The Barbary Wars: American Independence in the Atlantic World by Frank LambertEverybody loves Pirates. Children love their cartoonish nature, hipsters love their awkward fashion, writers love their timeless villainy. Everyone, that is, except for America's Founding Fathers.
Yes, that's right. Ever wonder what happened after the Revolutionary War was won and before the US of A lived happily ever after as an eternal beacon of Liberty, Justice and all that...? Pirates. Really.
In his recent book, The Barbary Wars, Frank Lambert tells the story -- in respectable historical detail -- of the fledgling, pre-Consitutional United States facing off against the so-called Barbary Pirates, or Muslim North Africa's mercenary naval forces. And this is not a story of a powerful America rising above the negative forces of tyranny. Rather, it's one of an insignificant (politically and militarily speaking) United States struggling to bring to life the still infantile concept of "free-trade" in a world-economy dominated by mercantile-minded naval powers (like Britain, France and Spain.)
If you were under the impression that Pirates roamed the high seas in search of shiny loot buried under X-marked sand dunes or, alternately, that the US rose to quick economic and political prominence soon after the Brits were booted, this meticulously written historical account of an oft-overlooked regional scuffle should be on your to-read list. Likewise, if you thought the post-Ottoman Arab world always lived in opposition to the European world, and that after the Revolutionary War, the US quickly joined the ranks of the "Western" superpowers -- well, let's just say this book has the potential to clear a lot of things up for you.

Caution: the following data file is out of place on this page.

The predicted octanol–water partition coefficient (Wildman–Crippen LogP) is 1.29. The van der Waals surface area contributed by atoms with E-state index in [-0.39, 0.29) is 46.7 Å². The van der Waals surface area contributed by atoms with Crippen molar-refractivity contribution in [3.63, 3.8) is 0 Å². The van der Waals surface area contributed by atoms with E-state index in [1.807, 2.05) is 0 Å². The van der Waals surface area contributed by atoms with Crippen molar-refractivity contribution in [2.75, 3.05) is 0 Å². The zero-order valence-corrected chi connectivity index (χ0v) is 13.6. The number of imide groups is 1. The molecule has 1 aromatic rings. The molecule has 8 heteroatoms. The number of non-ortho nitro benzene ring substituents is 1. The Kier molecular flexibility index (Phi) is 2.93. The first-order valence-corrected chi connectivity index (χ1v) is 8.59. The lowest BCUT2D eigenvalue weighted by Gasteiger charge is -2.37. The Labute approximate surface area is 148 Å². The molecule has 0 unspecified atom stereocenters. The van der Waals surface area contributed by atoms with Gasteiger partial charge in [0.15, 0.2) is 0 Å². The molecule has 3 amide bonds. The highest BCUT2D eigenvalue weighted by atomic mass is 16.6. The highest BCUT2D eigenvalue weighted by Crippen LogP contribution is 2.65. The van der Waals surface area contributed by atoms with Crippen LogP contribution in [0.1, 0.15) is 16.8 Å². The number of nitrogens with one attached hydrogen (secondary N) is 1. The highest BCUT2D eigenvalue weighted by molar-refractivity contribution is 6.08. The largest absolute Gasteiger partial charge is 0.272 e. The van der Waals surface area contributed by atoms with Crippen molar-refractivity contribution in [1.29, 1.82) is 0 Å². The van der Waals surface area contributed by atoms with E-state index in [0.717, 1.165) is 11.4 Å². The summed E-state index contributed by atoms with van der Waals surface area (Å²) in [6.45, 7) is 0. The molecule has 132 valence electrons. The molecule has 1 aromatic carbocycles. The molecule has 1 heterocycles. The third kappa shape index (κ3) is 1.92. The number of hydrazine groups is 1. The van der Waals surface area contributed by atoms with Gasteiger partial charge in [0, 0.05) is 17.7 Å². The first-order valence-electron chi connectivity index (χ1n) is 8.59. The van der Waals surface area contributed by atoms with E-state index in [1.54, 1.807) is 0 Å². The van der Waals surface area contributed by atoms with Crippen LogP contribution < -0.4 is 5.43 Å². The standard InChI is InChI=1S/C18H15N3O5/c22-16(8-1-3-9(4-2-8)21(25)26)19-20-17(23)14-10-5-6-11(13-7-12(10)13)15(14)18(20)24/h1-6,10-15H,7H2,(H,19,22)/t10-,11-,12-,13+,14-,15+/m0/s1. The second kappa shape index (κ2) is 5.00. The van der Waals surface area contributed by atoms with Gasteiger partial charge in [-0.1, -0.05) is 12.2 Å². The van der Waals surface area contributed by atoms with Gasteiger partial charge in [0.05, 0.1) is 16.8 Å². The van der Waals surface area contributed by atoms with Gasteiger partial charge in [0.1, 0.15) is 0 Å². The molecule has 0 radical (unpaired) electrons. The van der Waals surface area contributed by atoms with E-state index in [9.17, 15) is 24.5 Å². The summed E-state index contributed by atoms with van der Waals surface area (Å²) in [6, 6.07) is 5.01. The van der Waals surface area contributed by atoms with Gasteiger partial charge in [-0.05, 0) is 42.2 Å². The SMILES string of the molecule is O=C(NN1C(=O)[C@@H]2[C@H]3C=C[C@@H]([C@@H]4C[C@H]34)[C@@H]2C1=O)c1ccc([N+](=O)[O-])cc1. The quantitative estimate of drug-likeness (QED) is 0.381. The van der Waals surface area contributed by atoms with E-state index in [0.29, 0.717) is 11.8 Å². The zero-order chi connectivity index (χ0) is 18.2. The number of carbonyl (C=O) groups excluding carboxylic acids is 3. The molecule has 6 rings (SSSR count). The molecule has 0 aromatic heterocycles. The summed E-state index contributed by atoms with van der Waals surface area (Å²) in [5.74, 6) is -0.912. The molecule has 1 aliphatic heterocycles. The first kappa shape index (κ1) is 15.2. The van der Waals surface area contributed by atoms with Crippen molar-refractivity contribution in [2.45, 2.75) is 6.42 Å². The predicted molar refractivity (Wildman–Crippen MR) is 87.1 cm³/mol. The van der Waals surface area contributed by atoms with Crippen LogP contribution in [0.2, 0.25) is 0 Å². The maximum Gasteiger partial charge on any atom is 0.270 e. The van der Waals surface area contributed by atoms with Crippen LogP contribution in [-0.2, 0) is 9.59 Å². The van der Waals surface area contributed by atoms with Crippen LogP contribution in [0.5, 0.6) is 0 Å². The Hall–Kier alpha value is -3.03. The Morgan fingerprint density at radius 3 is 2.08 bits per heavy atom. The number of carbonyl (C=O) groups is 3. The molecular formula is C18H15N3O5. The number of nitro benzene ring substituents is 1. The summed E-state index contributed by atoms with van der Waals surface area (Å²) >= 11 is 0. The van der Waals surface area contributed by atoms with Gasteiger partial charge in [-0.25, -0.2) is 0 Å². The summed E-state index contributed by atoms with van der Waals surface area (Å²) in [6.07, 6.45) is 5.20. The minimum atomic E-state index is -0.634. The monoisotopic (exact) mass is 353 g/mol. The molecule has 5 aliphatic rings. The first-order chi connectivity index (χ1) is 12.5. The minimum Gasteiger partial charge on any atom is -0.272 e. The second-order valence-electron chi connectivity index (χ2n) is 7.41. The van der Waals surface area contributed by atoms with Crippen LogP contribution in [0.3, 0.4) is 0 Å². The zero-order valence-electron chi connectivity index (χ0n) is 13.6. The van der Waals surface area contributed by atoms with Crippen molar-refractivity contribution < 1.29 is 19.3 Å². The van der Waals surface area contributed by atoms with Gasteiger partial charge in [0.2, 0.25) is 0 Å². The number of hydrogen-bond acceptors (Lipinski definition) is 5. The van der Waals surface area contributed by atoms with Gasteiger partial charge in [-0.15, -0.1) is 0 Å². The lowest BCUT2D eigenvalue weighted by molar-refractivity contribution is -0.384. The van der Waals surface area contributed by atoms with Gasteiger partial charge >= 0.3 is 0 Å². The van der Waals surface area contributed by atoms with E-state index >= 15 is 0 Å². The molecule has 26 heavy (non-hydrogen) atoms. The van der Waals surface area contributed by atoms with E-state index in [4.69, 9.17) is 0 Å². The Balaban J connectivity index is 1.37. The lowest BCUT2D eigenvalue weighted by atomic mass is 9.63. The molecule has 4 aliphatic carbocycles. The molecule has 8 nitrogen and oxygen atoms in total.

Thoroughly researched and easy to follow, The Barbary Wars is a scholarly text that, as clearly stated in the Introduction, focuses on the "political and economic" history of this naval interaction -- and not on the cultural implications of this early "Christian, USA vs. Muslim, Arab World" clash. Dates, Generals, Treaties and other aspects of the political chess game are listed, explained and organized so as to present the Barbary Wars as a coherent and logical narrative. But the cultural implications of this oft-overlooked, yet relevant, conflict are not ignored.
It is inescapable that connections to the modern day are to be made when such a history is retold. In the end, Lambert's text offers a useful perspective on contemporary American interactions with the Arab world, discussing a time before hypocrisy and greed were the unspoken subtext prompting American military actions, before the world community had reason to distrust the American "ideals" that such military actions were said to support. Likewise, reading about the US at a time when it was relatively insignificant on the world stage is humbling, and the sense of perspective it offers is bracing. Remembering that it was just over two hundred years ago when the United States, a "petty" (Lambert's word) military power, had no choice but to negotiate ad infinitum before shooting a single gun is enlightening in the best possible way.
The Barbary Wars is focused on a specific series of events, but it offers a glimpse at an America that is at the core of everything we "fight" about today, abroad and at home. Books like this should be on everyones' reading list. Especially if they intend to wrap a bandana around their head, hoist a parrot onto one shoulder and wear an eye-patch come Halloween.
The Barbary Wars: American Independence in the Atlantic World by Frank
Hill and Wang